Benefits of Closed-Heart Surgery
Most closed-heart operations are actually dealing with the major blood vessels coming directly from the heart such as the aorta or pulmonary arteries.
Often closed-heart procedures are done using a thoracotomy incision (from the side, between the ribs), though some are best done from the front (sternotomy incision). With a thoracotomy incision, the entry into the chest is in between the ribs. Because there are nerves running along these ribs and more muscle is divided, such an incision can lead to irritation of the nerves and cause pain. For that reason, a thoracotomy incision is more painful than a sternotomy incision. However, most infants leave the hospital on just ibuprofen and Tylenol after a thoracotomy.
Examples of closed-heart operations include repair of an aortic coarctation, division of a vascular ring, ligation or division of a patent ductus arteriosus, and repair of some pulmonary artery problems.
In general, problems that can be corrected without the use of heart-lung bypass support may involve a shorter hospitalization and recovery time. Clearly, the length of recovery will depend partly on potential complications that may arise and partly on the health of the patient before surgery. A six- to eight-week recovery period is not uncommon. Nutrition is a critical component of this recovery period as well.
After surgery, most infants can be fed enterally (in the gut) after a day or two. But even when the child is not being fed formula or milk, nutrition is being delivered in an intravenous (IV) form. In more limited situations, simple IV fluids containing sugar-water will suffice. At other times, the IV nutrition can replace all the sugars, proteins and fats that the patient needs. That complex form of IV nutrition is called TPN (total parenteral nutrition).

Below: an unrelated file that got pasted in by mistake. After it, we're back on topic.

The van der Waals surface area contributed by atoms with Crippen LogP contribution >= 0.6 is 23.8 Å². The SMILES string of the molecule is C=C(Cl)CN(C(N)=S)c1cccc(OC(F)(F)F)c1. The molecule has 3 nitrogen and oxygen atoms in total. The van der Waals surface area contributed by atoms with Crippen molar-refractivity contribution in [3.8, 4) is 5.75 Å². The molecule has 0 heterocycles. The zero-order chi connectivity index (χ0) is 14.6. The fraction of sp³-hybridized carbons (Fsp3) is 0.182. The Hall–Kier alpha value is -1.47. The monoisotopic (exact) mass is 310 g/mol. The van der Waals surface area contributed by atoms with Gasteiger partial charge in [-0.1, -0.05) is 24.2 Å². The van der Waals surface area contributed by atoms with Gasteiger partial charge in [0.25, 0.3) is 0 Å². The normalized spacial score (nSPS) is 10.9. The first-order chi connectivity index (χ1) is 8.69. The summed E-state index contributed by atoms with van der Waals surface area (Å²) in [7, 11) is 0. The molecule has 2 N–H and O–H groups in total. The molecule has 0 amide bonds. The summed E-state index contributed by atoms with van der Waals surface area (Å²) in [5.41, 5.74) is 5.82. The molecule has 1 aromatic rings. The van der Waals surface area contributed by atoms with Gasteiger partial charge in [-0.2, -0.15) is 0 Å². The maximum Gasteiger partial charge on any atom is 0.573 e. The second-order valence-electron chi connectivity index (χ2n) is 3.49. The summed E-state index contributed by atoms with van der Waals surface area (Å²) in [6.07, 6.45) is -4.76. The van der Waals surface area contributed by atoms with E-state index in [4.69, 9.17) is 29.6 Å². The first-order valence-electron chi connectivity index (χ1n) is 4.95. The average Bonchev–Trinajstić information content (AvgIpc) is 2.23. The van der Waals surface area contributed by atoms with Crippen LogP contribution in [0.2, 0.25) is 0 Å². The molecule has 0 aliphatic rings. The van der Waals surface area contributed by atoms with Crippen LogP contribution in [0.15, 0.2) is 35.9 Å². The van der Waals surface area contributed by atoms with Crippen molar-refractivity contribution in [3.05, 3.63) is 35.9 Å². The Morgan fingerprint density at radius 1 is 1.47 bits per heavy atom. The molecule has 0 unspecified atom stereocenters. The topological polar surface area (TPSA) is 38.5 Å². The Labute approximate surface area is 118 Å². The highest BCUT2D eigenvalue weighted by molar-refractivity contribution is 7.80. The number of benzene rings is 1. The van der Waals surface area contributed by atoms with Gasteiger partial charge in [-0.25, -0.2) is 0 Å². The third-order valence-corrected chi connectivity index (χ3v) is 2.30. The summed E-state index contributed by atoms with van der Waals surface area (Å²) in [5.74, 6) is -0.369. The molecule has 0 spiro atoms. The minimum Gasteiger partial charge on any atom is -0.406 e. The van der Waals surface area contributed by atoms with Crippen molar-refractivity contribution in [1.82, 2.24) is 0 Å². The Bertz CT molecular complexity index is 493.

Some babies can take a while to recover after surgery until they can be fed by mouth. This partly depends on how the child was feeding before surgery and whether there are any medical reasons affecting the ability of the gut to work. It is not unusual for even some kids who have been feeding normally before surgery to have a setback. They might require some sort of extra nutritional support. Nutrition is critical in the healing process. At times we place tubes, called feeding tubes, into the stomach (through the mouth or the nose) to make sure your child receives adequate calories to heal properly.
Often children are discharged home on some medications. Typically these include diuretics (water pills) and sometimes other heart medications. The dosage of these medications will be adjusted when you follow-up with your surgeon and cardiologist. Most patients are seen within 10 to 14 days after discharge. We will provide you with a set of instructions before your discharge to guide you on your child's medicines and postoperative care. We will teach you how to assess the wounds and what problems to look for.
You should use common sense when your child is discharged home. Sick people should not visit for the first few days. Good and frequent hand washing is critical, especially before examining the wound. The wound should be kept clean and dry for the first couple of weeks. Generally we recommend avoiding immunizations within the first six to eight weeks after surgery.
Finally, as with any surgical incision, a rest period helps ensure good wound healing. There will be a period of time when activity will be somewhat restricted to help with healing.
Contact Cincinnati Children's Heart Institute